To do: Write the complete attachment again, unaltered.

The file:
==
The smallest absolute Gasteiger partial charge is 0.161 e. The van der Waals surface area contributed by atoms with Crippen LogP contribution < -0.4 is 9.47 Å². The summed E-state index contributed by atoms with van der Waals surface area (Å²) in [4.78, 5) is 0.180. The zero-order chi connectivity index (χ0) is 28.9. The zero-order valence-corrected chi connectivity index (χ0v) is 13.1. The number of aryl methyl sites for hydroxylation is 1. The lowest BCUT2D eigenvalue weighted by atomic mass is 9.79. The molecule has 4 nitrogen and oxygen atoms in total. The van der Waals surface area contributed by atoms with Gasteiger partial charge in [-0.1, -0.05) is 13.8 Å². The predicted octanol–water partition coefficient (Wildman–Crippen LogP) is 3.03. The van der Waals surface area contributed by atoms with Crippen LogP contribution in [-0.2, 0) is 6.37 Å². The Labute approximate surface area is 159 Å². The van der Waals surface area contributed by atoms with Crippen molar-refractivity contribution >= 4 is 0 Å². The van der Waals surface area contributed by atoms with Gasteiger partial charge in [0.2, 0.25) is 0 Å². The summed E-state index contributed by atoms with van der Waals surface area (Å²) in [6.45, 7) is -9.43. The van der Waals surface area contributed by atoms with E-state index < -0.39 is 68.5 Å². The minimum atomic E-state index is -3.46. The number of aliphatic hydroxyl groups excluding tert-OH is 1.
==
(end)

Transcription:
The smallest absolute Gasteiger partial charge is 0.161 e. The van der Waals surface area contributed by atoms with Crippen LogP contribution < -0.4 is 9.47 Å². The summed E-state index contributed by atoms with van der Waals surface area (Å²) in [4.78, 5) is 0.180. The zero-order chi connectivity index (χ0) is 28.9. The zero-order valence-corrected chi connectivity index (χ0v) is 13.1. The number of aryl methyl sites for hydroxylation is 1. The lowest BCUT2D eigenvalue weighted by atomic mass is 9.79. The molecule has 4 nitrogen and oxygen atoms in total. The van der Waals surface area contributed by atoms with Gasteiger partial charge in [-0.1, -0.05) is 13.8 Å². The predicted octanol–water partition coefficient (Wildman–Crippen LogP) is 3.03. The van der Waals surface area contributed by atoms with Crippen LogP contribution in [-0.2, 0) is 6.37 Å². The Labute approximate surface area is 159 Å². The van der Waals surface area contributed by atoms with Crippen molar-refractivity contribution >= 4 is 0 Å². The van der Waals surface area contributed by atoms with Gasteiger partial charge in [0.2, 0.25) is 0 Å². The summed E-state index contributed by atoms with van der Waals surface area (Å²) in [6.45, 7) is -9.43. The van der Waals surface area contributed by atoms with E-state index < -0.39 is 68.5 Å². The minimum atomic E-state index is -3.46. The number of aliphatic hydroxyl groups excluding tert-OH is 1.